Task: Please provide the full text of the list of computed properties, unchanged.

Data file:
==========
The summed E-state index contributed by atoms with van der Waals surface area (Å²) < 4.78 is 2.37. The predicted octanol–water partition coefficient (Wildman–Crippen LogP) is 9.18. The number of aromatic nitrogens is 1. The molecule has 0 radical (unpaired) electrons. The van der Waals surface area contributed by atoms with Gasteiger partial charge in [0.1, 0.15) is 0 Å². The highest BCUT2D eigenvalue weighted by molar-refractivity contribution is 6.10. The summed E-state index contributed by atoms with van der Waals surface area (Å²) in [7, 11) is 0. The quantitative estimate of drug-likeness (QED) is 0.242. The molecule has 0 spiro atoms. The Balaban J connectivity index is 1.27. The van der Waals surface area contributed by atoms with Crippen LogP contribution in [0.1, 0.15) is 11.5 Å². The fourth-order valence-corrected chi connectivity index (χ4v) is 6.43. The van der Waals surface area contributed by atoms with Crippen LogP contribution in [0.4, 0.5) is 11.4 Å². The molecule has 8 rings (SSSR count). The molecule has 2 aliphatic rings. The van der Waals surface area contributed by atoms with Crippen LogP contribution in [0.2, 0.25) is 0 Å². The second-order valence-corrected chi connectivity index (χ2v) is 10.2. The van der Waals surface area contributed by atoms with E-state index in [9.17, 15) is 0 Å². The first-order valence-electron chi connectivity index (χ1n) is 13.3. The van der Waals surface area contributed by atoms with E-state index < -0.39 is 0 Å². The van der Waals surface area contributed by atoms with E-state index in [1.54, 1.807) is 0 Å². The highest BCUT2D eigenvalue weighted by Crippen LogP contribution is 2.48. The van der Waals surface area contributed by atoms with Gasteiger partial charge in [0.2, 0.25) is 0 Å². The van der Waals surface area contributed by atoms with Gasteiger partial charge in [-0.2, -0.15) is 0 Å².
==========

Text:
The summed E-state index contributed by atoms with van der Waals surface area (Å²) < 4.78 is 2.37. The predicted octanol–water partition coefficient (Wildman–Crippen LogP) is 9.18. The number of aromatic nitrogens is 1. The molecule has 0 radical (unpaired) electrons. The van der Waals surface area contributed by atoms with Gasteiger partial charge in [0.1, 0.15) is 0 Å². The highest BCUT2D eigenvalue weighted by molar-refractivity contribution is 6.10. The summed E-state index contributed by atoms with van der Waals surface area (Å²) in [7, 11) is 0. The quantitative estimate of drug-likeness (QED) is 0.242. The molecule has 0 spiro atoms. The Balaban J connectivity index is 1.27. The van der Waals surface area contributed by atoms with Crippen LogP contribution in [0.1, 0.15) is 11.5 Å². The fourth-order valence-corrected chi connectivity index (χ4v) is 6.43. The van der Waals surface area contributed by atoms with Crippen LogP contribution in [0.4, 0.5) is 11.4 Å². The molecule has 8 rings (SSSR count). The molecule has 2 aliphatic rings. The van der Waals surface area contributed by atoms with Crippen LogP contribution in [0.2, 0.25) is 0 Å². The second-order valence-corrected chi connectivity index (χ2v) is 10.2. The van der Waals surface area contributed by atoms with E-state index in [9.17, 15) is 0 Å². The first-order valence-electron chi connectivity index (χ1n) is 13.3. The van der Waals surface area contributed by atoms with E-state index < -0.39 is 0 Å². The van der Waals surface area contributed by atoms with E-state index in [1.54, 1.807) is 0 Å². The highest BCUT2D eigenvalue weighted by Crippen LogP contribution is 2.48. The van der Waals surface area contributed by atoms with Gasteiger partial charge in [0.2, 0.25) is 0 Å². The van der Waals surface area contributed by atoms with Gasteiger partial charge in [-0.2, -0.15) is 0 Å².